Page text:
The only problem these days, is that great organisations need fewer people than they once did. Facebook has just 3000 employees, less than one tenth the number at Google, which in turn has fewer than half the number at Microsoft. Entrepreneurs these days can create staggering wealth for their shareholders in just a few years, but they are not going to employ hundreds of thousands the way Ford or General Motors do.
Research by the Kauffman Foundation has shown that macroeconomic conditions and market cycles have had very little effect on the number of start-ups in the United States. Recession or boom, roughly the same number of companies get started. During booms, they are fuelled by the availability of credit, in recessions by the availability of talent. Rain or shine, the animal spirits remain constant.
But this does not mean governments or big businesses are off the hook. There is always more that can be done to optimise an economic environment for entrepreneurs. Immigration laws can be streamlined to allow brilliant foreign students to stay. Tax credits can be provided to help businesses in their earliest days. Big businesses can actively seek out the company of start-ups to fill their own pipelines of product and talent and keep up to speed with business innovations.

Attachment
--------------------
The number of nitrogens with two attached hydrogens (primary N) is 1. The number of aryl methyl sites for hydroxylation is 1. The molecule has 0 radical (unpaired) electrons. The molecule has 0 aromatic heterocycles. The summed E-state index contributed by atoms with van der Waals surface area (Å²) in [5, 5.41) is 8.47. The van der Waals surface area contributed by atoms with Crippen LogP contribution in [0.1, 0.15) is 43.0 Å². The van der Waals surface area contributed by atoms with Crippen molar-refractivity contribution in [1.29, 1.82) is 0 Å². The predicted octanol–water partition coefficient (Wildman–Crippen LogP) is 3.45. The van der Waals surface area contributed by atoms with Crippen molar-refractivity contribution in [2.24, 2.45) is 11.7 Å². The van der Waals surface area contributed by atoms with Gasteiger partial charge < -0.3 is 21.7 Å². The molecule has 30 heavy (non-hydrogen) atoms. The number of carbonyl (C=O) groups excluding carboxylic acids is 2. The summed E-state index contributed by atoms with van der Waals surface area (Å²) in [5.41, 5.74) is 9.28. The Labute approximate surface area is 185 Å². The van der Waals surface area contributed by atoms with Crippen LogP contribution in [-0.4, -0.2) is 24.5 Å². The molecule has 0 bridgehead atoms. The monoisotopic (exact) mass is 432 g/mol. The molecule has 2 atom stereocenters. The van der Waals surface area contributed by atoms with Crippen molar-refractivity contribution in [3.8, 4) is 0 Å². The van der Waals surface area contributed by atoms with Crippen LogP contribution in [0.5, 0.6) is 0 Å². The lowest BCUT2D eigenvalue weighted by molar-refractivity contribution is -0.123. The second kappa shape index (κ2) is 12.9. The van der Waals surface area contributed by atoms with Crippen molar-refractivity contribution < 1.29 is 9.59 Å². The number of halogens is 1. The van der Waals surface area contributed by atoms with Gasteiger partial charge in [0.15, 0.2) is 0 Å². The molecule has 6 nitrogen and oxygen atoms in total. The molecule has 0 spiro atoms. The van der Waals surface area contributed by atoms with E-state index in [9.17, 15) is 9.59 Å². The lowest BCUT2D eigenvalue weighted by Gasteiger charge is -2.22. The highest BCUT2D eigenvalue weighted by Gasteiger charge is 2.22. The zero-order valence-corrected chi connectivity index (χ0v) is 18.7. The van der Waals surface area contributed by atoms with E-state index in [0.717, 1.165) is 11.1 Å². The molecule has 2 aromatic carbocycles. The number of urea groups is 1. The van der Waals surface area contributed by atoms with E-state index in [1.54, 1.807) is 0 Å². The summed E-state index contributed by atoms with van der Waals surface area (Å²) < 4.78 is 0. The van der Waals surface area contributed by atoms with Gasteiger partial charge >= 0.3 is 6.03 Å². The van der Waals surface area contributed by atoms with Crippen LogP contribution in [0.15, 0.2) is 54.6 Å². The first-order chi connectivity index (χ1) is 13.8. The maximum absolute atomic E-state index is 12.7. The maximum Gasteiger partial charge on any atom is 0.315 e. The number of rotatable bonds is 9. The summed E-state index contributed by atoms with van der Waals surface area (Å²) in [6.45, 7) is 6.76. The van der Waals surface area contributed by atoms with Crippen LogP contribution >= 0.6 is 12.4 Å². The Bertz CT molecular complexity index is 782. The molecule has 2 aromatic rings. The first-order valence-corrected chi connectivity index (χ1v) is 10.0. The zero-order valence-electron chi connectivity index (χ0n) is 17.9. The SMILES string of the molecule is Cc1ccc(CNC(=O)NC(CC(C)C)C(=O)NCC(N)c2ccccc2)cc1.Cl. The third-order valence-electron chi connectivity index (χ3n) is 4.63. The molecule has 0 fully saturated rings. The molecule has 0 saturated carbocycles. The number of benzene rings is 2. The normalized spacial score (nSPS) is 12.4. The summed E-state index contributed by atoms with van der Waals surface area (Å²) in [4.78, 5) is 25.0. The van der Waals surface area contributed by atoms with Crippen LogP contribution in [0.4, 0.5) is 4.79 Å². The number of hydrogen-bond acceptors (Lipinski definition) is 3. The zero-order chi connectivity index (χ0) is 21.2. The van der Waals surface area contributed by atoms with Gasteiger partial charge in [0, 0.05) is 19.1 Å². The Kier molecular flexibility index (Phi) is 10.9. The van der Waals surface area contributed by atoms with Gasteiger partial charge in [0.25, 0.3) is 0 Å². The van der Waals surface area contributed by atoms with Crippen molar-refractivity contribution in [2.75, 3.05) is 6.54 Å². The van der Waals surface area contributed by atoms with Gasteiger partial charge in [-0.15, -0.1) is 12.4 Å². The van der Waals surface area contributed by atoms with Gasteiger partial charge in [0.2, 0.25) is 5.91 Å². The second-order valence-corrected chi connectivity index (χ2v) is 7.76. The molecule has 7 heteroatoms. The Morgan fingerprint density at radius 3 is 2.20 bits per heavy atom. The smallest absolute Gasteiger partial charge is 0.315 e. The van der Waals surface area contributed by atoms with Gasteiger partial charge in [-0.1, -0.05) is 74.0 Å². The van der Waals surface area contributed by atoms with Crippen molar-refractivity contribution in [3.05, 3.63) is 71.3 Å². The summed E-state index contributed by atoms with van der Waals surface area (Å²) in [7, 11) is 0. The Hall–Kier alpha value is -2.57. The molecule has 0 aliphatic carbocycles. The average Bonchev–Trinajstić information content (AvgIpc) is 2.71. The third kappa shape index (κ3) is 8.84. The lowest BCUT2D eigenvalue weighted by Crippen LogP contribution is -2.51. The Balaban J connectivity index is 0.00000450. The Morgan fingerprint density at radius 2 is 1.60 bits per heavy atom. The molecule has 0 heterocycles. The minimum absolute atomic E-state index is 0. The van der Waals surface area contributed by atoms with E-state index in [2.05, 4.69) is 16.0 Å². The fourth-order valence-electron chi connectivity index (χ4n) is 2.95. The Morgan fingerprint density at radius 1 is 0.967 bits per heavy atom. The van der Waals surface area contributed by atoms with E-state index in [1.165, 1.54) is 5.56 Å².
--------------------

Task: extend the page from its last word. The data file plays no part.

But perhaps more than anything in these straitened times, entrepreneurs need to be publicised and promoted as guardians of those animal spirits. They protect them as the Vestal Virgins once did Vesta’s fire, the hearth of Rome. Governments are so choked they can neither borrow nor afford to cut taxes. Most big businesses are condemned to ride the fates of the market cycles.
Entrepreneurs may not be the magic bullet for Western economies. But while we wait for this agonising cycle to turn, it will be up to those with the gift of making something from nothing to keep our economic spirits growling.
Philip Delves Broughton is an author and journalist. His writing in the Wall Street Journal, As Fracking Keeps Pumping, A Qatar Grows on the Bayou details the shale gale and its impact on the global economy. He is also the author of Life’s a Pitch and What They Teach You at Harvard Business School and writes regularly on Myanmar.